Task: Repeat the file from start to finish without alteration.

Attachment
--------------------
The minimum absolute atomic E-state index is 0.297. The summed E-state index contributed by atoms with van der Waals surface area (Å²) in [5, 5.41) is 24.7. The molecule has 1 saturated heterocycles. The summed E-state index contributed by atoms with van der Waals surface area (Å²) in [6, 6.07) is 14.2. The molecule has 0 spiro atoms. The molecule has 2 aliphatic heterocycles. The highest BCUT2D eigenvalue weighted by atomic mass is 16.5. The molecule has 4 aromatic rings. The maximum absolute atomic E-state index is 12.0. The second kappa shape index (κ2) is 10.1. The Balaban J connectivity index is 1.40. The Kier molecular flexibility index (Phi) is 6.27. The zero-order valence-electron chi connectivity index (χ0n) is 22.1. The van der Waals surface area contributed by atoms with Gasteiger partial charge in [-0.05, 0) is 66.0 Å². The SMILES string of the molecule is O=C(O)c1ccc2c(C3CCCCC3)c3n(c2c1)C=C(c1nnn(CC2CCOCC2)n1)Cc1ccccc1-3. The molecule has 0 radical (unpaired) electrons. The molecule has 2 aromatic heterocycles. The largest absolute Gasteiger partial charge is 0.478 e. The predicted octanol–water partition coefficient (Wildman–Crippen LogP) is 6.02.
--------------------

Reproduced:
The minimum absolute atomic E-state index is 0.297. The summed E-state index contributed by atoms with van der Waals surface area (Å²) in [5, 5.41) is 24.7. The molecule has 1 saturated heterocycles. The summed E-state index contributed by atoms with van der Waals surface area (Å²) in [6, 6.07) is 14.2. The molecule has 0 spiro atoms. The molecule has 2 aliphatic heterocycles. The highest BCUT2D eigenvalue weighted by atomic mass is 16.5. The molecule has 4 aromatic rings. The maximum absolute atomic E-state index is 12.0. The second kappa shape index (κ2) is 10.1. The Balaban J connectivity index is 1.40. The Kier molecular flexibility index (Phi) is 6.27. The zero-order valence-electron chi connectivity index (χ0n) is 22.1. The van der Waals surface area contributed by atoms with Gasteiger partial charge in [-0.05, 0) is 66.0 Å². The SMILES string of the molecule is O=C(O)c1ccc2c(C3CCCCC3)c3n(c2c1)C=C(c1nnn(CC2CCOCC2)n1)Cc1ccccc1-3. The molecule has 0 radical (unpaired) electrons. The molecule has 2 aromatic heterocycles. The largest absolute Gasteiger partial charge is 0.478 e. The predicted octanol–water partition coefficient (Wildman–Crippen LogP) is 6.02.